Brothers, Strangers

Brothers, Strangers

By Yoav Sorek
Makor Rishon
March 21, 2008

The relationship between American Jews and Israel is always a fascinating subject, one that Israelis don't think about enough. The film Eyes Wide Open can perhaps shed light on at least one aspect of this vast topic. This is a documentary made by three Jews who live on the seam line between Israel and the English-speaking Diaspora. Paula Weiman-Kelman, the director, is Israeli and a Jerusalemite, but her accent leaves no room for doubt. Jon Lopatin, the producer, is a major American businessman who retired early and devotes his time and money to activities promoting the issue of Jewish identity. The film accompanies American Jews who come on their first visit to Israel - both young and elderly, and from different missions - and attempts to examine the nature of this encounter, which turns out to be more complicated than one would think.

"American Jews grow up on the myth, or archetype, of Israel," explains Lopatin before the screening," and someone who comes for the first time is both shocked and amazed. There is a double process going on: on one hand, their original, naive perceptions are weakened, and complexity sets in, and on the other hand, or maybe as part of the first process, this actually becomes more of an attraction for them. I am speaking about myself: the years pass and I find myself coming here more and more frequently, even though I am connected to what is going on here in a more multi-faceted way.

The film documents - and this is its weakness--mainly liberal Jews who come here, who in Israel would automatically be categorized as left-wing. In the only political moments in the film, the camera accompanies a young girl who joins a "non-violent" demonstration by the residents of Beit Sira against the security fence, and another young man participates in the rebuilding of a house that was destroyed by the authorities in the village of Anata. Even for the other participants in the film, who would probably not take part in activities of this kind, Israel is a reality which is hard to swallow and digest. "Just as no one asks you if you want to be identified as a Jew," says one woman, who later in the film proposes marriage to her lesbian girlfriend in Jerusalem, "no one asks you if you want to be identified with Israel. That is how you are identified, if you like it or not. And if that is the reality, I wanted to come and see it with my own eyes, and understand what this thing is that I am connected to."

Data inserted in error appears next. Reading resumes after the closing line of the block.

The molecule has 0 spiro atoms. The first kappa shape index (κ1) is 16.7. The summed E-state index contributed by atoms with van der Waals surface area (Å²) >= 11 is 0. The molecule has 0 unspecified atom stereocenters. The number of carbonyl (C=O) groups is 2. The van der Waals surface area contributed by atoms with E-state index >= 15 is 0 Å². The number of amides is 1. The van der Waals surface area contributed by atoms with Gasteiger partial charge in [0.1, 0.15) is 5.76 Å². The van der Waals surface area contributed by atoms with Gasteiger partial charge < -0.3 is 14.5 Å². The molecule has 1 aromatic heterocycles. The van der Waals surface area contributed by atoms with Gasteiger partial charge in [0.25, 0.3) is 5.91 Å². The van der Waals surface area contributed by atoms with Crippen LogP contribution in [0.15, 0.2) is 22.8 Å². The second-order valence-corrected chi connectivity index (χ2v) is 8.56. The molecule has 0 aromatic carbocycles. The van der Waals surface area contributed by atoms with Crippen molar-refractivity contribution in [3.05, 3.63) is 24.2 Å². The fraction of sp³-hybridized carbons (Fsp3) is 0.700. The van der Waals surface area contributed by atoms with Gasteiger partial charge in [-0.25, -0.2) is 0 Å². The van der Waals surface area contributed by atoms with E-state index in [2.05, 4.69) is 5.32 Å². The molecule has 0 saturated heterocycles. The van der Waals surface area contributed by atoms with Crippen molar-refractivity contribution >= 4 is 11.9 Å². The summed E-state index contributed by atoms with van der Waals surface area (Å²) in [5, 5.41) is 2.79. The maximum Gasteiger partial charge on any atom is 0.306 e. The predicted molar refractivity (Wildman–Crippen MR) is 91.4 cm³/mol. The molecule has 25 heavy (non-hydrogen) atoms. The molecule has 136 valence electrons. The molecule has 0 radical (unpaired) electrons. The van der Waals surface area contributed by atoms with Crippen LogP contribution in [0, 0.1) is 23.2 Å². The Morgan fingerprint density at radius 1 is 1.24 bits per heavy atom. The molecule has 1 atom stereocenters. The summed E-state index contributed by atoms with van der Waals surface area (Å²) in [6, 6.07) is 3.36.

In a panel discussion that took place after the screening NIF's Eliezer Yaari remarked that it's about time American Jews stop treating Israel as something they have to give their opinion on, or even grade. And this is a significant statement. For some reason, Jews who come to visit feel the need to compare it all the time to their expectations. Someone apparently promised them an ideal model of a Jewish State, and they, to some extent, come over to check whether the project succeeded. Others spoke about the need for Israelis to accept their brother overseas with more openness. In light of this very true statement, I would recommend this film to a lot of non-liberal Jews, like me, if only to understand that Israel is and will continue to be a point of identification, not only for many Jews like me, but for many distant Jews also. Even the girl who went to demonstrate side-by-side with Palestinians is moved by the preparations for the Sabbath in Jerusalem and feels a deep connection to the country.

Watching the film also teaches us to what extent the eyes that watch Israel through the window of the bus, the lens of the camera or the explanations of the tour guide come from a completely different world, and that they also remain there. The deep imprint of American culture creates a mental barrier between Jews of the Diaspora and Israeli Jews. The visitors are first and foremost Americans, then they are Jews and by virtue of that they have a powerfully emotional and existential connection to what is happening here.

The interviewees, who all come from different backgrounds, all get to the same conclusion: the encounter with Israel is powerful and earth shattering--with the Israel which has a dominant Jewish presence, with the Israel that is a sovereign Jewish state, and also with the Israel in which you come face to face with the remnants of biblical times.

The visitor who was raised on the myth suddenly finds out that Jerusalem is really on earth, it's a city just like any other, and that life as a minority in a non-Jewish society is not the only Jewish alternative. This film provides for Israelis, as well as naive and simple Americans, a chance to look again at this wonderful country we live in, and to see that the rifts that tear us apart are smaller than we thought. It turns out that we are all first and foremost Israelis, Jews that chose to live in their country--a choice that made us very different from our brothers over there.

Once You Visit Israel, Everything Looks Different